And that’s why, you should always remember that hard work pays off. Your current job can affect your career in unexpected ways. Always go beyond bare minimum, have a positive outlook and always do high quality work. We can only suggest thinking of jobs as short-term duties that can help you achieve long-term goals.
So a job can certainly be part of your career, but the job itself is one position at one company whereas the career is a longer connected string of positions and the combined skills, knowledge and competency you earn within a given subject area.
How to turn a job into a career
Always aim to enhance your skills and knowledge.
Once you figure out what career path you want to pursue and figure out what experience you need to get there. Sometimes, you might find you need more university education, or it might be that you need to find a fancy internship. Regardless of what you need, always try to learn continuously – a passion for education and further development is attractive to employers.
Jobs are often situation dependent; you find yourself somewhere, so you get a job and if you don’t like it, you leave and find another job. Careers aren’t situation dependent in the same way, often we try and push through the negatives in careers for the greater goal. Learning your personality traits can help you pick careers which you will feel happier and settled in as research has found that some personality traits are happier in certain types of careers.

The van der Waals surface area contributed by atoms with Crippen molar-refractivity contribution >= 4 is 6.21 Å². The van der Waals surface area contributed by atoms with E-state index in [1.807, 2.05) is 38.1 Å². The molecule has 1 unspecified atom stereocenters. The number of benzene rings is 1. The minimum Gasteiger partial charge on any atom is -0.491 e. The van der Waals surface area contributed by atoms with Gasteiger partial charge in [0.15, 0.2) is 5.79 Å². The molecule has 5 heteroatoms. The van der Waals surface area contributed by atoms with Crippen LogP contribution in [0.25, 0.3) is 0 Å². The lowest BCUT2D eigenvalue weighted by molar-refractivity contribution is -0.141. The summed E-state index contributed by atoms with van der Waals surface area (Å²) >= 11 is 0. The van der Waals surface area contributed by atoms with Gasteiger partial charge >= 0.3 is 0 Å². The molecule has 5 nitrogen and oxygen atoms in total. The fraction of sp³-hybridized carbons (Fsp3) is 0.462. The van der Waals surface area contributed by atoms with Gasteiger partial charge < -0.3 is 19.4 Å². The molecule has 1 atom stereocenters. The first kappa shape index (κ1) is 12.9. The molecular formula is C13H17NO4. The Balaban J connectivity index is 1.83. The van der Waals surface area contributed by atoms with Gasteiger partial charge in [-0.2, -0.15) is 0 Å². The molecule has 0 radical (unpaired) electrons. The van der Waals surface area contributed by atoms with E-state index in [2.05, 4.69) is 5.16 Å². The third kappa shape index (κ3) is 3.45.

Expand your network.
LinkedIn is a great way to do this. Reach out to people who are high up in the career you want to get into. Ask them about how they got there, their experience and if they have and opportunities. When career hunting, it’s really important to get your name out there
Learn to be resilient.
The Oxford Dictionary refers to resilience as the ‘capacity to quickly recover from difficulties’. This is so important to have when trying to get from having a job to fulfilling a career. We all will get knocked back and have difficult times, but don’t quit… Learn from your mistakes and keep pushing for your dream career.